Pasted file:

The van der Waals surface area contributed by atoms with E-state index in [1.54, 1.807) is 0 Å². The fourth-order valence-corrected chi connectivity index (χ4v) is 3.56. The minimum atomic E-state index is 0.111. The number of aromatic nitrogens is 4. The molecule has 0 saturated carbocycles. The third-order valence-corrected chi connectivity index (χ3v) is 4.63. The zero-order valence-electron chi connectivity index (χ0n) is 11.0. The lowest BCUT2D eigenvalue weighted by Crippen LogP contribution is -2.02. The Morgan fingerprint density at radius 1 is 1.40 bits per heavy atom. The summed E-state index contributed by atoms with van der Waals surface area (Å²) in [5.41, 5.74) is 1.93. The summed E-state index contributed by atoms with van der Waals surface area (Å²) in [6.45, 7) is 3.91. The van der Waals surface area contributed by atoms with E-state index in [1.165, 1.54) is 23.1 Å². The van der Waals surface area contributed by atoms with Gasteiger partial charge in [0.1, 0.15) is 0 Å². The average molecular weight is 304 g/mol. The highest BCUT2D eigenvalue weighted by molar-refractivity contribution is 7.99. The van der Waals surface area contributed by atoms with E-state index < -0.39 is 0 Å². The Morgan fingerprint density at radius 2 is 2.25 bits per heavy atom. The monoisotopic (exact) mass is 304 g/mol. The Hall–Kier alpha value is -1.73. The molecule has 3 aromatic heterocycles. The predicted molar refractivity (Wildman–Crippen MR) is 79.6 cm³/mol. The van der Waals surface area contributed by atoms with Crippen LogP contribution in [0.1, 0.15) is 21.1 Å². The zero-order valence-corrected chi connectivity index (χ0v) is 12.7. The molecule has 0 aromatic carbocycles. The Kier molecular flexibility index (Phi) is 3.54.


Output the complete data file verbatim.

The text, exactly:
The van der Waals surface area contributed by atoms with E-state index in [1.54, 1.807) is 0 Å². The fourth-order valence-corrected chi connectivity index (χ4v) is 3.56. The minimum atomic E-state index is 0.111. The number of aromatic nitrogens is 4. The molecule has 0 saturated carbocycles. The third-order valence-corrected chi connectivity index (χ3v) is 4.63. The zero-order valence-electron chi connectivity index (χ0n) is 11.0. The lowest BCUT2D eigenvalue weighted by Crippen LogP contribution is -2.02. The Morgan fingerprint density at radius 1 is 1.40 bits per heavy atom. The summed E-state index contributed by atoms with van der Waals surface area (Å²) in [5.41, 5.74) is 1.93. The summed E-state index contributed by atoms with van der Waals surface area (Å²) in [6.45, 7) is 3.91. The van der Waals surface area contributed by atoms with E-state index in [1.165, 1.54) is 23.1 Å². The van der Waals surface area contributed by atoms with Gasteiger partial charge in [0.1, 0.15) is 0 Å². The average molecular weight is 304 g/mol. The highest BCUT2D eigenvalue weighted by molar-refractivity contribution is 7.99. The van der Waals surface area contributed by atoms with E-state index < -0.39 is 0 Å². The Morgan fingerprint density at radius 2 is 2.25 bits per heavy atom. The monoisotopic (exact) mass is 304 g/mol. The Hall–Kier alpha value is -1.73. The molecule has 3 aromatic heterocycles. The predicted molar refractivity (Wildman–Crippen MR) is 79.6 cm³/mol. The van der Waals surface area contributed by atoms with Crippen LogP contribution in [0.1, 0.15) is 21.1 Å². The zero-order valence-corrected chi connectivity index (χ0v) is 12.7. The molecule has 0 aromatic carbocycles. The Kier molecular flexibility index (Phi) is 3.54.